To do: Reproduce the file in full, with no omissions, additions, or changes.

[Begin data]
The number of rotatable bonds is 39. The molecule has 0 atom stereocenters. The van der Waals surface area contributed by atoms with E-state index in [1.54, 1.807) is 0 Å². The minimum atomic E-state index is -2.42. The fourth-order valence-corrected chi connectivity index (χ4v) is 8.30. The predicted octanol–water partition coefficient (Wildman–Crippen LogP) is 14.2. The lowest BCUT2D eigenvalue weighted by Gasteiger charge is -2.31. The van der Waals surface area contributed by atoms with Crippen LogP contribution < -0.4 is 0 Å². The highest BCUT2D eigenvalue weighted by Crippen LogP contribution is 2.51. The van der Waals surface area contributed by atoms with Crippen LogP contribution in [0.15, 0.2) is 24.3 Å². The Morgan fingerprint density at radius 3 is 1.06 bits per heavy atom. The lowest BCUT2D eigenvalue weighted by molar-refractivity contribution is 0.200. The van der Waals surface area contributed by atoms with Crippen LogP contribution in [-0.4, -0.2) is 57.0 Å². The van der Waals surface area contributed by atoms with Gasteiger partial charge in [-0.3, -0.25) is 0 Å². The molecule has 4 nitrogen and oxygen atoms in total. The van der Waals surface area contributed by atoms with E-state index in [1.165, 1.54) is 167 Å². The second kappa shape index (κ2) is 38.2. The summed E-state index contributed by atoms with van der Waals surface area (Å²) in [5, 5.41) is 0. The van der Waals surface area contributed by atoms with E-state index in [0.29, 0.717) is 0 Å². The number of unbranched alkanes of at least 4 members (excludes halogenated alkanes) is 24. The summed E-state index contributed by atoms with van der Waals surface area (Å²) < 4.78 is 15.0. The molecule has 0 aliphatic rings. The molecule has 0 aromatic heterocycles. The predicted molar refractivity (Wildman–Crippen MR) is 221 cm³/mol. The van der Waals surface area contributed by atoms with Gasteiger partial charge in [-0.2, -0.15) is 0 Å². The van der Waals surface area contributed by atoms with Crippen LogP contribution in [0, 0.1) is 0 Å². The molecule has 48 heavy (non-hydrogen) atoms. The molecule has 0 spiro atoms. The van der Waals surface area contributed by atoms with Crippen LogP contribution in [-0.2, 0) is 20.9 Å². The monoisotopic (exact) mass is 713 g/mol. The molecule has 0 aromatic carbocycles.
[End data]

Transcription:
The number of rotatable bonds is 39. The molecule has 0 atom stereocenters. The van der Waals surface area contributed by atoms with E-state index in [1.54, 1.807) is 0 Å². The minimum atomic E-state index is -2.42. The fourth-order valence-corrected chi connectivity index (χ4v) is 8.30. The predicted octanol–water partition coefficient (Wildman–Crippen LogP) is 14.2. The lowest BCUT2D eigenvalue weighted by Gasteiger charge is -2.31. The van der Waals surface area contributed by atoms with Crippen LogP contribution < -0.4 is 0 Å². The highest BCUT2D eigenvalue weighted by Crippen LogP contribution is 2.51. The van der Waals surface area contributed by atoms with Crippen LogP contribution in [0.15, 0.2) is 24.3 Å². The Morgan fingerprint density at radius 3 is 1.06 bits per heavy atom. The lowest BCUT2D eigenvalue weighted by molar-refractivity contribution is 0.200. The van der Waals surface area contributed by atoms with Crippen LogP contribution in [-0.4, -0.2) is 57.0 Å². The van der Waals surface area contributed by atoms with Gasteiger partial charge in [-0.3, -0.25) is 0 Å². The molecule has 4 nitrogen and oxygen atoms in total. The van der Waals surface area contributed by atoms with E-state index in [1.165, 1.54) is 167 Å². The second kappa shape index (κ2) is 38.2. The summed E-state index contributed by atoms with van der Waals surface area (Å²) in [5, 5.41) is 0. The van der Waals surface area contributed by atoms with E-state index in [0.29, 0.717) is 0 Å². The number of unbranched alkanes of at least 4 members (excludes halogenated alkanes) is 24. The summed E-state index contributed by atoms with van der Waals surface area (Å²) < 4.78 is 15.0. The molecule has 0 aliphatic rings. The molecule has 0 aromatic heterocycles. The predicted molar refractivity (Wildman–Crippen MR) is 221 cm³/mol. The van der Waals surface area contributed by atoms with Gasteiger partial charge in [-0.2, -0.15) is 0 Å². The van der Waals surface area contributed by atoms with Crippen LogP contribution in [0, 0.1) is 0 Å². The molecule has 48 heavy (non-hydrogen) atoms. The molecule has 0 spiro atoms. The van der Waals surface area contributed by atoms with Crippen LogP contribution in [-0.2, 0) is 20.9 Å². The monoisotopic (exact) mass is 713 g/mol. The molecule has 0 aromatic carbocycles.